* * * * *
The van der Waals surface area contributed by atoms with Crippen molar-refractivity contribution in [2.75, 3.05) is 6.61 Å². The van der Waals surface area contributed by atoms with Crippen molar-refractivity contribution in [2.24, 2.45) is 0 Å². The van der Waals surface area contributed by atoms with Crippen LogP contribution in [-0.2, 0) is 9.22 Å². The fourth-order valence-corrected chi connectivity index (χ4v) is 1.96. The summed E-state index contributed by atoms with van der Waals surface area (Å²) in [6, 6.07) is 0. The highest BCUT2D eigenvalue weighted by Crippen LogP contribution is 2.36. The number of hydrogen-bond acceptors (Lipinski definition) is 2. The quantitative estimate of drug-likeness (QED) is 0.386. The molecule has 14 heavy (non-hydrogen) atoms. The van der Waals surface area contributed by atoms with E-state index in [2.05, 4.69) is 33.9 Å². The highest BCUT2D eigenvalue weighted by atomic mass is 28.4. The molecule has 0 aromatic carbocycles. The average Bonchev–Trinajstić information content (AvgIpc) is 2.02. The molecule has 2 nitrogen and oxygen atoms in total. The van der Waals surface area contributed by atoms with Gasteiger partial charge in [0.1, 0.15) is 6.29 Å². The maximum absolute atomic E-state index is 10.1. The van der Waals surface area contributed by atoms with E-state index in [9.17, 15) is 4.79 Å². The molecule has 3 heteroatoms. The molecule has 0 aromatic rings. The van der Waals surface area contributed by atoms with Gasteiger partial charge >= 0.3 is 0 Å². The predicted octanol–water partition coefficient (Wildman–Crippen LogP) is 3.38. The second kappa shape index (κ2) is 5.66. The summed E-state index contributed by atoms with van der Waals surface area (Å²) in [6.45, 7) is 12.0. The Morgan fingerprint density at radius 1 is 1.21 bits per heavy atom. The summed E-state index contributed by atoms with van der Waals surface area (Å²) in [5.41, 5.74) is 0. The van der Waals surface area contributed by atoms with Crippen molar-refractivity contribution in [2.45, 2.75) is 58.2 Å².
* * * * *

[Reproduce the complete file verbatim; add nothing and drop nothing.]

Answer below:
The van der Waals surface area contributed by atoms with Crippen molar-refractivity contribution in [2.75, 3.05) is 6.61 Å². The van der Waals surface area contributed by atoms with Crippen molar-refractivity contribution in [2.24, 2.45) is 0 Å². The van der Waals surface area contributed by atoms with Crippen LogP contribution in [-0.2, 0) is 9.22 Å². The fourth-order valence-corrected chi connectivity index (χ4v) is 1.96. The summed E-state index contributed by atoms with van der Waals surface area (Å²) in [6, 6.07) is 0. The highest BCUT2D eigenvalue weighted by Crippen LogP contribution is 2.36. The number of hydrogen-bond acceptors (Lipinski definition) is 2. The quantitative estimate of drug-likeness (QED) is 0.386. The molecule has 14 heavy (non-hydrogen) atoms. The van der Waals surface area contributed by atoms with E-state index in [2.05, 4.69) is 33.9 Å². The highest BCUT2D eigenvalue weighted by atomic mass is 28.4. The molecule has 0 aromatic carbocycles. The average Bonchev–Trinajstić information content (AvgIpc) is 2.02. The molecule has 2 nitrogen and oxygen atoms in total. The van der Waals surface area contributed by atoms with Gasteiger partial charge in [0.1, 0.15) is 6.29 Å². The maximum absolute atomic E-state index is 10.1. The van der Waals surface area contributed by atoms with E-state index in [9.17, 15) is 4.79 Å². The molecule has 3 heteroatoms. The molecule has 0 aromatic rings. The van der Waals surface area contributed by atoms with Gasteiger partial charge >= 0.3 is 0 Å². The predicted octanol–water partition coefficient (Wildman–Crippen LogP) is 3.38. The second kappa shape index (κ2) is 5.66. The summed E-state index contributed by atoms with van der Waals surface area (Å²) in [6.45, 7) is 12.0. The Morgan fingerprint density at radius 1 is 1.21 bits per heavy atom. The summed E-state index contributed by atoms with van der Waals surface area (Å²) in [5.41, 5.74) is 0. The van der Waals surface area contributed by atoms with Crippen molar-refractivity contribution in [2.45, 2.75) is 58.2 Å².